Lovey and Big Buddy are both working on recognizing teen numbers. To help them I made a simple DIY number line that has turned out to be a great tool.
The materials listed are for making one number line. But if you work with small groups of kids or in a classroom setting it may be handy to have multiple number lines to give each child an opportunity to work independently. Amazon links included for reference.
- Paint Stick-like these but also available (and likely free) at your local hardware store.
- Clothepins-we used eleven.
- Permanent marker (one or two colors)
Use the ruler to draw a straight line down the center of the paint stirrer. I did my best to evenly space the dots along the line. I chose to label the dots and numbers for the landmark numbers in a different color to give the kids a bit of help in ordering the numbers. You may want to list them all in one color depending on the child using the number line.
You might also use the numbers 0 to 10 if you are working on different skills.
Right now the kids are working together to identify and order the numbers along the number line.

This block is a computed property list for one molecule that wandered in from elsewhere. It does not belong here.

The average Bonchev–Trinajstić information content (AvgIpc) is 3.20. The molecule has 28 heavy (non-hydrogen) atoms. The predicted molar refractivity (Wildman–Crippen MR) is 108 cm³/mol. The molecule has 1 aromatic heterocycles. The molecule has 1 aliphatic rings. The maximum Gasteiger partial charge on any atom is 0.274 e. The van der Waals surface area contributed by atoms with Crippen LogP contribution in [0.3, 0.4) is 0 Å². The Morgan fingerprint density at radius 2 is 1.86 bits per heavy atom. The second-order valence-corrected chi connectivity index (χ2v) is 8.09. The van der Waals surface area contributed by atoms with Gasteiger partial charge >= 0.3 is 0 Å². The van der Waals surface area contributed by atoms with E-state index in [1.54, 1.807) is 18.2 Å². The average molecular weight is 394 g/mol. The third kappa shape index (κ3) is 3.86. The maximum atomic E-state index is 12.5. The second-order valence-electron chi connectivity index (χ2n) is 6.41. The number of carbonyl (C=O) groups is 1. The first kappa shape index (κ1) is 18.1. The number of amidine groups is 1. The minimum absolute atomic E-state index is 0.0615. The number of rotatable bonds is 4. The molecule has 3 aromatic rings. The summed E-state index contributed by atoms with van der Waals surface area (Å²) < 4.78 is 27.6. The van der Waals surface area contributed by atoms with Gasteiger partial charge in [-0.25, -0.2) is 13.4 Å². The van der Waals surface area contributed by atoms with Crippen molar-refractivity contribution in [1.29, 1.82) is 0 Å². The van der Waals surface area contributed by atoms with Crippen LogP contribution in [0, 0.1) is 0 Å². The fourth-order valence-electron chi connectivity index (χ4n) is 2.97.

As they place the clothespins on the number line they are also working those fine motor muscles.
We also play simple number games once they are done placing the numbers in order. For example, they might find the number that is 2 more than 11 or 1 less then 15. The video below shows some of the number sense activities that work well.
In the classroom I would have loved to have a set of these for kids to use in small group or even whole group math activities. Kids could identify their answers on the number line so that I could check to see that everyone is engaged and monitor how everyone is doing.
Continue working on number sense skills with our free printable domino math activity.
More Math and Science Activities with Fizz, Pop, Bang!
Fizz, Pop, Bang! Playful Science and Math Activities is designed to bring hands-on fun to math and science play. It’s full of engaging and powerful learning opportunities in math and science, shared through ideas that incorporate art, play, sensory learning and discovery, for a whole-brain approach.
It includes 40 educational projects and 20 printables including a set of build-your-own 3D shape blocks, engineering challenge cards and a range of math games.